As decision in Mesa v. Canada looms, investor and all three NAFTA parties weigh in on significance of Bilcon
Photo/Reigh LeBlanc

Investment Arbitration Reporter | 10 August 2015

As decision in Mesa v. Canada looms, investor and all three NAFTA parties weigh in on significance of Bilcon

Lise Johnson

Reprinted with permission of

Following Canada’s loss this March in a NAFTA dispute, Bilcon v. Canada, that decision has prompted a new round of submissions in a separate dispute, Mesa Power Group LLC v. Canada.

(Our coverage of the Bilcon v. Canada award is available here; and of Mesa v. Canada available here.)

The attorneys for the claimants in Bilcon are also the claimant’s attorneys in Mesa. After prevailing on their claims in Bilcon in March of this year, the attorneys wrote to the Mesa tribunal, notifying it of the Bilcon award, and highlighting issues in the Bilcon decision that were allegedly relevant for the claimant’s arguments in Mesa. The tribunal then invitedthe disputing parties in Mesa and the other two NAFTA state parties to make submissions on the “relevance and impact of the Bilcon award and dissenting opinion”, under Article 1128 of NAFTA. As the tribunal noted, although the hearings in Mesa had already been held and the parties’ post-hearing submissions filed, the proceedings had not yet been closed.

Arbitrators in the case are Gabrielle Kaufmann-Kohler (chair), Toby Landau, and Charles N. Brower. Mesa is represented by Appleton & Associates in Toronto and Astigarraga Davis Mullins & Grossman in Miami.

Canada and the other NAFTA parties declare that Bilcon decision was wrong on FET

In their submissions (available here), all three NAFTA states criticized the March decision, which had held Canada liable for violating the national treatment and fair and equitable treatment (FET) obligations under that treaty.

The NAFTA parties stated that the Bilcon tribunal was initially correct in rejecting certain of the claimant’s arguments, which had discounted the legal significance of the NAFTA states’ 2001 FTC Note of Interpretation, and had asserted that the FET obligation was not limited to customary international law. In particular, the NAFTA parties all argued the tribunal was correct in determining that:

 the FTC statement constituted an authentic interpretation of the NAFTA and is binding on tribunals;
 the NAFTA tribunals are bound to interpret and apply the standard in accordance with customary international law; and
 the FET obligation in the NAFTA cannot be regarded as an “autonomous” treaty norm that imposes additional requirements above and beyond what the minimum standard requires.

Nevertheless, the NAFTA states argued, the Bilcon majority ultimately failed in its duty to properly apply customary international law. According to their submissions, the Bilcon majority’s key failing consisted of not requiring the investor to establish, based on evidence of state practice and opinio juris, that a relevant rule of customary international law existed (and that was subsequently breached). Rather than hold the investor to that burden, the state parties asserted, the tribunal erroneously relied on decisions of other investor-state arbitration tribunals to define the FET obligation.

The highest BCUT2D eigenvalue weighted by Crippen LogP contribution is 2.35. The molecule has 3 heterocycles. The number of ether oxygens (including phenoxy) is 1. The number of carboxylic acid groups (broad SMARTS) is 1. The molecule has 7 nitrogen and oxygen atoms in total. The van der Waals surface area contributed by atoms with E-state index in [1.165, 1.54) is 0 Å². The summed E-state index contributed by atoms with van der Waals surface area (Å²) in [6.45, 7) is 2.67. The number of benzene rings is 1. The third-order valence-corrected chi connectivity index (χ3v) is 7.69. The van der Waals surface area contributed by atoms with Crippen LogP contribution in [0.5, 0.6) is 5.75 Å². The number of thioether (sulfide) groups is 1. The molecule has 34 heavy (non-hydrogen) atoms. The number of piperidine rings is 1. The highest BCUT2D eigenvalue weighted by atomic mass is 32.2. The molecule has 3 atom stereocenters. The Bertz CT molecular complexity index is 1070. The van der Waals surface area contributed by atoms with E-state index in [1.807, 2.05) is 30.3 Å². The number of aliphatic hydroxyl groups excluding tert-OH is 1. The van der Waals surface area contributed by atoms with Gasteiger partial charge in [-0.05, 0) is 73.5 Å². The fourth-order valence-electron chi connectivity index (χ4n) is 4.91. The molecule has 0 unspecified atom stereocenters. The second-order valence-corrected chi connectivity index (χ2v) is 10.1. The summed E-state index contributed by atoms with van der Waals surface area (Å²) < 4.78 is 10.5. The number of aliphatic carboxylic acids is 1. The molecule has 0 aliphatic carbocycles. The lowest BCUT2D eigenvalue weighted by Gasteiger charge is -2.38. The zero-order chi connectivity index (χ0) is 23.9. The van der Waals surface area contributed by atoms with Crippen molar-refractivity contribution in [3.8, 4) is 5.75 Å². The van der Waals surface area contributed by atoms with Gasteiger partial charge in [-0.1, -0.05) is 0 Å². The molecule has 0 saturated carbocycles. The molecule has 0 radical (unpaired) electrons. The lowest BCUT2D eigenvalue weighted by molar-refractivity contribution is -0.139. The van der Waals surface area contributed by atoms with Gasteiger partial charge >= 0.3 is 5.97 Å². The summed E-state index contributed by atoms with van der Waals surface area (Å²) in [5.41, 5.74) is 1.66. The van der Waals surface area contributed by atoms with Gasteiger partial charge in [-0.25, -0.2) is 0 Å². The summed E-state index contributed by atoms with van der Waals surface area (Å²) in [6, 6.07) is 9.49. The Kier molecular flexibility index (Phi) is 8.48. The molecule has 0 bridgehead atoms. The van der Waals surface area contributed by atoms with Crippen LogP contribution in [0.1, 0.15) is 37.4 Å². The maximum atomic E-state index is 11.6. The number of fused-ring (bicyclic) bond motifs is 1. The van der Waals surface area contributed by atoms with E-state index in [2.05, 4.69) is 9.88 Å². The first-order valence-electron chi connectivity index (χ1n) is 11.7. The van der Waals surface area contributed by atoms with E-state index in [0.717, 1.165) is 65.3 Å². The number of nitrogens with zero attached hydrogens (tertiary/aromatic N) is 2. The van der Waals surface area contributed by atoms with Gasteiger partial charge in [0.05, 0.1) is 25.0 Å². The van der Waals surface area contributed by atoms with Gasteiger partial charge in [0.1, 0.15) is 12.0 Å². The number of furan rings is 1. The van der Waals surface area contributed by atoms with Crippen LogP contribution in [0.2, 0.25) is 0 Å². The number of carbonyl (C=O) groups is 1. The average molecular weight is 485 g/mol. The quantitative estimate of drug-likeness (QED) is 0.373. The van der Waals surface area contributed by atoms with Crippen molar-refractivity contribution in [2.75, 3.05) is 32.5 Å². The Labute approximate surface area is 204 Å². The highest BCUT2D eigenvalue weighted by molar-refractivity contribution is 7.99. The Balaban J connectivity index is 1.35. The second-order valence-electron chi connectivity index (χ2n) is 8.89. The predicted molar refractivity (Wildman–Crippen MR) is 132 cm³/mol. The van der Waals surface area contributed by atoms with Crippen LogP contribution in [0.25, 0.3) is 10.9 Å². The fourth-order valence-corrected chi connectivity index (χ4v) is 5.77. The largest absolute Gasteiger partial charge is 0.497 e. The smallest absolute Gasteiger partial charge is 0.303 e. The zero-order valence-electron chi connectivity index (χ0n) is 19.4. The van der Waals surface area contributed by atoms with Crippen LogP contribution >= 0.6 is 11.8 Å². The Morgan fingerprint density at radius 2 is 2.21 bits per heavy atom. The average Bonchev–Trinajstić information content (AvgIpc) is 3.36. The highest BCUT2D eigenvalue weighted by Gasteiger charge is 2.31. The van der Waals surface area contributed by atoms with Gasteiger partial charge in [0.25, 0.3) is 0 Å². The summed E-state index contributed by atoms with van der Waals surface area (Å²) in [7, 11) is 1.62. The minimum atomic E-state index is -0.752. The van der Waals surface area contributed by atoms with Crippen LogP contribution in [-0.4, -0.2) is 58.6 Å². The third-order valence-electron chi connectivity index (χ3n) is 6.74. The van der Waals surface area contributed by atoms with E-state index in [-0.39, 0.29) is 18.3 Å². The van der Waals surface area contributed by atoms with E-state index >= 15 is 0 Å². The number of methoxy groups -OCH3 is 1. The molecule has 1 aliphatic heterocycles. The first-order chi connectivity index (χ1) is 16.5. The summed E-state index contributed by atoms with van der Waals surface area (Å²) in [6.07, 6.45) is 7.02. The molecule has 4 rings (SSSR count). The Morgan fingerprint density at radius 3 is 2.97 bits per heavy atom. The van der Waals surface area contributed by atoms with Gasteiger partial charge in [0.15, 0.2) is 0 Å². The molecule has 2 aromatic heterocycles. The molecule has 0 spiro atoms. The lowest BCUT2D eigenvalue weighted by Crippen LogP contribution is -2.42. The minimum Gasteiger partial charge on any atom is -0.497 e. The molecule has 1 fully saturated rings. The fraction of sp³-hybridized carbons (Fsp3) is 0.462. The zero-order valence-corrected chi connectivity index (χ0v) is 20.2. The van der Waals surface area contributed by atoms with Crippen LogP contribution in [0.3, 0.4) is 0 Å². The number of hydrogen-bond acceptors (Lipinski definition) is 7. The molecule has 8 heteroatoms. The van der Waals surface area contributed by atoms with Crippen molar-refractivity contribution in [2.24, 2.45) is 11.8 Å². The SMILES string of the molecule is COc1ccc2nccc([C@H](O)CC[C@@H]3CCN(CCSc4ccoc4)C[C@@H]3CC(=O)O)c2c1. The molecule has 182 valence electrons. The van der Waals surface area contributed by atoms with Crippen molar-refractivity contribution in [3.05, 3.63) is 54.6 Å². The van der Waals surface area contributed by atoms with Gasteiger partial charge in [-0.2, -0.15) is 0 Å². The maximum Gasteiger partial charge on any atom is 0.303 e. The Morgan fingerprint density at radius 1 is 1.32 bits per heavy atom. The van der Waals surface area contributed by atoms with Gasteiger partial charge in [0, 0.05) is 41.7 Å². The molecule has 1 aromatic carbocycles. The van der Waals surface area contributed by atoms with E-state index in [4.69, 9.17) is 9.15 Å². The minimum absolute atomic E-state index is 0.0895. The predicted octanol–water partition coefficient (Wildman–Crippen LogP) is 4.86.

The United States in particular took issue with the tribunal’s decision to adopt the Waste Management II standard as the “epitome of the minimum standard.” In applying that standard, the United States stated, the Bilcon tribunal neglected to determine the existence of relevant rules of customary international law; improperly determined that the FET obligation protects investors’ “reasonable expectations”; and also failed to accord Canada the “high measure of deference that international law general extends to the right of domestic authorities to regulate matters within their own borders.”

NAFTA parties also criticize the Bilcon decision on national treatment

The NAFTA parties also challenged the Bilcon tribunal’s approach to the national treatment obligation. That obligation, they stated, was designed to protect against nationality-based discrimination, but, in their view, the Bilcon tribunal did not adequately address whether there actually had been any such discrimination.

Additionally, the NAFTA states argued, the Bilcon tribunal erred in imposing the burden on Canada to justify disparate treatment of different investors. According to the Bilcon tribunal, once the investor establishes a prima facie case of disparate treatment, the respondent must justify its differential treatment of the investors. However, the treaty parties argued that the burden in fact never shifts; it remains the investor’s burden to establish the required elements under NAFTA’s national treatment obligation.

The United States also rebuked the Bilcon tribunal for relying on the analysis of the Occidental v. Ecuador tribunal, which had applied the national treatment standard and, according to the United States, had “conclud[ed] erroneously that oil producers and flower producers were in ‘like situations.’”